Early embryonic/placental stages of these animals have not been described. Mossman (1987), however, suggested that implantation occurs in an antimesometrial location. The final seat of the diffuse singleton lemur placenta is one that extends throughout the bicornuate uterus.
4) General Characterization of the Placenta
As in the other lemurs studied, this was a diffuse, villous placenta that presumably occupied the entire bicornuate uterus. The nidation of lemur placentas is superficial (Mossman, 1987) and their placenta is epitheliochorial. There is a large allantoic sac but lemurs have no invasive trophoblast. This placenta was kindly made available by Dean Gibson of the Duke University Primate Center and comes from a near term delivery of a significantly autolyzed stillborn fetus weighing 55 g. Normal neonates weigh 75-85 g. The placenta weighed 6.353 g and measured 4 cm in greatest diameter and was 0.5 cm in thickness. The formalin fixed villous tissue was extremely pale. No cord was attached.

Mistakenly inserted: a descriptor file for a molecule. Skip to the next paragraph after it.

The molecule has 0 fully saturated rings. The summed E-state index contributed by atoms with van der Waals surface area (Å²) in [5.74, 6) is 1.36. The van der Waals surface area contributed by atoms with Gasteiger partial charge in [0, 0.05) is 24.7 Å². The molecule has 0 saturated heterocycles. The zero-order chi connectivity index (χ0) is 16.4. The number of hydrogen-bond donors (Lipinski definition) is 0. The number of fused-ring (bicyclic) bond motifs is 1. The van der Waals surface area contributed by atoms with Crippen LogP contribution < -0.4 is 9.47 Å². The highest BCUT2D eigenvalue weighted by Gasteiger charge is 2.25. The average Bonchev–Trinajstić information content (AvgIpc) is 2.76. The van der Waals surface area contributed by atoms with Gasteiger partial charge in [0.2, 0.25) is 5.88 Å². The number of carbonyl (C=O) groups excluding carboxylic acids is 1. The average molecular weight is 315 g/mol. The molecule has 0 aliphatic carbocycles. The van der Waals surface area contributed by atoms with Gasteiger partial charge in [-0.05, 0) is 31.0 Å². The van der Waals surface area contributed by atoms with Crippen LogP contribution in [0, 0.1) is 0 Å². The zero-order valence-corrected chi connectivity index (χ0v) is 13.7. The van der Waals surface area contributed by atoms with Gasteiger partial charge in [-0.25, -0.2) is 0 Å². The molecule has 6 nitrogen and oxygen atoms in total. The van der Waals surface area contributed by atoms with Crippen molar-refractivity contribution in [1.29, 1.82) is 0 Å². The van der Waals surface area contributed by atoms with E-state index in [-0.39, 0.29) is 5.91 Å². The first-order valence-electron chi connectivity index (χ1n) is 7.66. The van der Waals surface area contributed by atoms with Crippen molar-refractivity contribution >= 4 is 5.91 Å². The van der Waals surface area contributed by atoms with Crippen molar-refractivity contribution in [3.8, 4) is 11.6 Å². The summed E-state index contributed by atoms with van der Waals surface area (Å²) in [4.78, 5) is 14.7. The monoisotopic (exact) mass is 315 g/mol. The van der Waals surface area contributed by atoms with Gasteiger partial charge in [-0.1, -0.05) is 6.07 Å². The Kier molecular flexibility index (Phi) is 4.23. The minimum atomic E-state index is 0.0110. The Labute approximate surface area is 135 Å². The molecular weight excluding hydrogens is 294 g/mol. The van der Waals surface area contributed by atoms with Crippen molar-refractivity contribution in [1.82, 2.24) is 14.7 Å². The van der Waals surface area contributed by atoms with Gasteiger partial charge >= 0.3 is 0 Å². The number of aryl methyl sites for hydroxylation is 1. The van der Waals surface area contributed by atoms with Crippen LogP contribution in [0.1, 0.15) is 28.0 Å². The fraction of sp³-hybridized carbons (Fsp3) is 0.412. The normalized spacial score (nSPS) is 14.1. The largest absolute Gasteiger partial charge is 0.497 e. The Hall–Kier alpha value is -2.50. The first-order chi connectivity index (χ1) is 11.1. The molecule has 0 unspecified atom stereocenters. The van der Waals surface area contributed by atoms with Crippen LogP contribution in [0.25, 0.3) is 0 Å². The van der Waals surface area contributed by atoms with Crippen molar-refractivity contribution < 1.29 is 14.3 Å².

5) Details of fetal/maternal barrier
This placenta, like that of other lemurs, is typically epithelio-chorial with villi merely approximating the uterine epithelium. They are superficially attached to the undamaged uterine epithelium. The trophoblastic surface of villi is underlain by a dense capillary network and the capillaries often indent the very thin trophoblastic epithelium. Numerous macrophages (Hofbauer cells) and occasional leukocytes are found in the villous stroma. Because of the chorioamnionitis of this gestation and perhaps the postmortem changes in utero, there were leukocytes in the villous stroma and some bacteria were also present.